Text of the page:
Not all cases can be addressed robotically, Khazaei cautions, ovarian cancer being one example. Likewise, not all options involve surgery. “You have to cater to each patient individually,” he says. “With medications. Injections. Therapy. As physicians, our job is to treat our patients in the least invasive way possible.” “In issues related to menopause,” he adds, “we are sensitive to the fact that women experience it, but also that men deal with it. We look for ways to keep both parties sane.” Sanity also comes into play with another medical issue that has become increasingly common among couples: Obesity. The patients treated by Joao A. Lopes, MD, and Muhammad S. Feteiha, MD, FACS, often are at the end of their rope. After years of yo-yo dieting and deteriorating health, they want to discuss a surgical option, either a gastric bypass or a gastric band. Lopes can quote the statistics on both procedures chapter and verse. Bypass patients achieve around 80 percent of the weight they anticipated losing, while band patients drop about 40 percent. That easily outweighs the option of doing nothing.
Those who fail to address their obesity in a substantial way (through diet, exercise, surgery or a combination of the three) are 300 times more likely to die 15 years earlier than people who keep their weight under control. The number that impresses Lopes most, however, is that more than 70 percent of the patients he sees come in as couples. “Success depends greatly on the understanding and support of partners and spouses,” he says. “It helps tremendously to have someone encouraging your new lifestyle, exercising with you and taking part in the process. A husband or wife must take part in their new eating behavior and move toward healthier types of foods.” As with most medical procedures, sorting through the options as a couple is the first step in a successful outcome. In the case of a band or bypass, knowing what has to happen afterwards is just as crucial. “Bariatric surgery patients really have to understand the new diet and what they’re getting into in terms of the process after surgery,” says Lopes. “The support of a spouse is tremendous, and we have a bariatric coordinator here in the office to help. Basically, we get through it together.” To help support his recovering patients, Dr. Krieger actually started the first New Jersey chapter of Us TOO, which counsels prostate cancer survivors and their partners. “My main goal is to cure the cancer,” he says, “but a key part of the recovery is for couples to know how they can work together to improve their lives and their relationship.”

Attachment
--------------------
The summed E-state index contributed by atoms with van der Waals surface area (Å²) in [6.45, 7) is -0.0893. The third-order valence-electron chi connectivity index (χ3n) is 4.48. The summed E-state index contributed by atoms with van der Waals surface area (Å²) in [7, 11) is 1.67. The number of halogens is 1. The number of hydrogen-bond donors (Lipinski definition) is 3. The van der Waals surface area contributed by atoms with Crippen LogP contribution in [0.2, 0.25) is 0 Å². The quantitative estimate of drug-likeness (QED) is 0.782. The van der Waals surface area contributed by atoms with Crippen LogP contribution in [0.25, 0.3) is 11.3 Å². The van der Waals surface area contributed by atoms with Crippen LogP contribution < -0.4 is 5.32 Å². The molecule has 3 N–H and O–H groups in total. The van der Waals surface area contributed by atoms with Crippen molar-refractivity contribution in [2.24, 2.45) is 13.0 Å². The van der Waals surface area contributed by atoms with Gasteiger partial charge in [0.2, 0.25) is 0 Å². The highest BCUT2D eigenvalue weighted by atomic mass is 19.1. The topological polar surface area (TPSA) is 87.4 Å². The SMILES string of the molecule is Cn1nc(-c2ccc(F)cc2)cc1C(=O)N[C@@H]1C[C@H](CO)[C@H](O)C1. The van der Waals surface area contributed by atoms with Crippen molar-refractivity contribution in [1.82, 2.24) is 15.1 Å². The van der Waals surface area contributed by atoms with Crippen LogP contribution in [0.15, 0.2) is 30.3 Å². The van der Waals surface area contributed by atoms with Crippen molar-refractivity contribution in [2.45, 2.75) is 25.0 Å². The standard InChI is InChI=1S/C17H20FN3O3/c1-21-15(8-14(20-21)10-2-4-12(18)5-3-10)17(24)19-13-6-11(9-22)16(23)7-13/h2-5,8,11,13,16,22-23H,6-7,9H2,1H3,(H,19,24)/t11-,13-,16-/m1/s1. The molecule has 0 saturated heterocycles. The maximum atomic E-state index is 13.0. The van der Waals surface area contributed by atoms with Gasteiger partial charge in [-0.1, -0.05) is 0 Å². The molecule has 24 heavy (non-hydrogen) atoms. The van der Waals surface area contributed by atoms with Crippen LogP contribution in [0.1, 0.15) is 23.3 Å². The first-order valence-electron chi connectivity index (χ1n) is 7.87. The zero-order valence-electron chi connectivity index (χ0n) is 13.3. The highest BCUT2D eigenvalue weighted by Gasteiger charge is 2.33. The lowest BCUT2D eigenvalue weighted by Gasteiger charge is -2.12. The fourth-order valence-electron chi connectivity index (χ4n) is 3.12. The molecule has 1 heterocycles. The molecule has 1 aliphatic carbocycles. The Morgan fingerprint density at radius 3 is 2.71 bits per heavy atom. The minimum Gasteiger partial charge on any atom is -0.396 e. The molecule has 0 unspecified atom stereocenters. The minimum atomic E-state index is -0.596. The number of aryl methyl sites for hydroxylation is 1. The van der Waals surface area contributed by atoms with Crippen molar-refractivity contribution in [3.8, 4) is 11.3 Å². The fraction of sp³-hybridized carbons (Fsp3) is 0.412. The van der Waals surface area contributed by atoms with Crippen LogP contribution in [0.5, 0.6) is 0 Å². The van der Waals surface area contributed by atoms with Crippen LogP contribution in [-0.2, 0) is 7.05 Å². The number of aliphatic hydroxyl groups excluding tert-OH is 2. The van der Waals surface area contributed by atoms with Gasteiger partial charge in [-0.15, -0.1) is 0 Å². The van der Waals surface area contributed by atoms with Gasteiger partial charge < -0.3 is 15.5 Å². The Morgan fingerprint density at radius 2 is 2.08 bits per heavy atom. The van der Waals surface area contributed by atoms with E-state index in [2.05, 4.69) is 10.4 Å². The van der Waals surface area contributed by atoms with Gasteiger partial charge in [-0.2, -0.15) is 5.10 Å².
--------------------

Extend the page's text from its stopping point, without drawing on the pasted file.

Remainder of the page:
Editor’s Note: Rachel Rutledge is EDGE’s ace Editorial Assistant. Lisa Milbrand, who usually writes our Healthy Edge feature, conducted the interviews for this story.
New Jerseyans will argue endlessly about who prepares the finest seafood, grills the best veal chop, rolls the best sushi and spins the best pizza. One of the few things we can agree on is who makes the best wedding cakes—not just in the Garden State, but possibly in the world. BUDDY VALASTRO is the Cake Boss.
The Hoboken maestro has transformed Carlo’s Bakery from a neighborhood treasure into an international institution with a little help from cable network TLC. With two seasons under its belt, Cake Boss claims millions of viewers and is one of the most popular shows in the TLC lineup. EDGE caught up with Buddy in Los Angeles, where he was filming summer promos for the network. It’s a rare day when he’s not running the show at Carlo’s. He’s been the boss since he followed in his father’s footsteps at the age of 17.
EDGE: What is the secret to creating a great wedding cake?
BV: My success has always come from listening to the bride, to the mom, or whoever has input on the cake. I ask a lot of questions. What’s the season? What’s the theme? What’s on the menu? What type of flowers? What do the invitations look like? Can I see the wedding dress? Once I see all that, I can make decisions about the direction I want to go in. Of course, it’s got to be delicious and it’s got to be something out of the ordinary. I always have to come up with new things.